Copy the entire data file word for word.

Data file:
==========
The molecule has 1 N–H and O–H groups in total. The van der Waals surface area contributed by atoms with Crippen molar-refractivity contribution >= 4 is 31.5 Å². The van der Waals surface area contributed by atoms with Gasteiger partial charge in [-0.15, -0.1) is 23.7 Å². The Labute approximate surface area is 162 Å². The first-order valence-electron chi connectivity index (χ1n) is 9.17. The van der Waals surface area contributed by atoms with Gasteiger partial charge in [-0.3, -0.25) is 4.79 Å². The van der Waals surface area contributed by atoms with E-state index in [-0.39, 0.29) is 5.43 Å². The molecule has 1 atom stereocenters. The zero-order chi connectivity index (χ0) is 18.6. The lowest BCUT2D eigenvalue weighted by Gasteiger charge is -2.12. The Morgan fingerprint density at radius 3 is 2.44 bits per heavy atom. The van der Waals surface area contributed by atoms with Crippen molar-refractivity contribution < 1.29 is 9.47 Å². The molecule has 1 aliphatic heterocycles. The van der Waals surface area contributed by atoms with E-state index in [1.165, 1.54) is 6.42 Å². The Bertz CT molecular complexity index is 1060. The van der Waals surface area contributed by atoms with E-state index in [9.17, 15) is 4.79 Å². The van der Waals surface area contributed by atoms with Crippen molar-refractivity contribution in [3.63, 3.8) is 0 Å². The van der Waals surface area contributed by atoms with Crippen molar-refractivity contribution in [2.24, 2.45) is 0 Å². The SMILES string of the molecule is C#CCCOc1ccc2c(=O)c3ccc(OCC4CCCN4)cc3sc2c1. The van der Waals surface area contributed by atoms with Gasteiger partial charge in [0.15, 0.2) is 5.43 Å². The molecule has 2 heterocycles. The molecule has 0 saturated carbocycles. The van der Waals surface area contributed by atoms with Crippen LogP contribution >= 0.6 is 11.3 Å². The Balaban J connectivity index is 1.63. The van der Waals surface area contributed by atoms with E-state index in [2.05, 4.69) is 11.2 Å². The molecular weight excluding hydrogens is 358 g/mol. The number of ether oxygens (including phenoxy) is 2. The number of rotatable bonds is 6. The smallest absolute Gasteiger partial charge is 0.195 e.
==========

The molecule has 1 N–H and O–H groups in total. The van der Waals surface area contributed by atoms with Crippen molar-refractivity contribution >= 4 is 31.5 Å². The van der Waals surface area contributed by atoms with Gasteiger partial charge in [-0.15, -0.1) is 23.7 Å². The Labute approximate surface area is 162 Å². The first-order valence-electron chi connectivity index (χ1n) is 9.17. The van der Waals surface area contributed by atoms with Gasteiger partial charge in [-0.3, -0.25) is 4.79 Å². The van der Waals surface area contributed by atoms with E-state index in [-0.39, 0.29) is 5.43 Å². The molecule has 1 atom stereocenters. The zero-order chi connectivity index (χ0) is 18.6. The lowest BCUT2D eigenvalue weighted by Gasteiger charge is -2.12. The Morgan fingerprint density at radius 3 is 2.44 bits per heavy atom. The van der Waals surface area contributed by atoms with Crippen molar-refractivity contribution < 1.29 is 9.47 Å². The molecule has 1 aliphatic heterocycles. The van der Waals surface area contributed by atoms with E-state index in [1.165, 1.54) is 6.42 Å². The Bertz CT molecular complexity index is 1060. The van der Waals surface area contributed by atoms with E-state index in [9.17, 15) is 4.79 Å². The van der Waals surface area contributed by atoms with Crippen molar-refractivity contribution in [3.63, 3.8) is 0 Å². The van der Waals surface area contributed by atoms with Crippen molar-refractivity contribution in [2.24, 2.45) is 0 Å². The SMILES string of the molecule is C#CCCOc1ccc2c(=O)c3ccc(OCC4CCCN4)cc3sc2c1. The van der Waals surface area contributed by atoms with Gasteiger partial charge in [0.15, 0.2) is 5.43 Å². The molecule has 2 heterocycles. The molecule has 0 saturated carbocycles. The van der Waals surface area contributed by atoms with Crippen LogP contribution >= 0.6 is 11.3 Å². The Balaban J connectivity index is 1.63. The van der Waals surface area contributed by atoms with E-state index in [2.05, 4.69) is 11.2 Å². The molecular weight excluding hydrogens is 358 g/mol. The number of ether oxygens (including phenoxy) is 2. The number of rotatable bonds is 6. The smallest absolute Gasteiger partial charge is 0.195 e.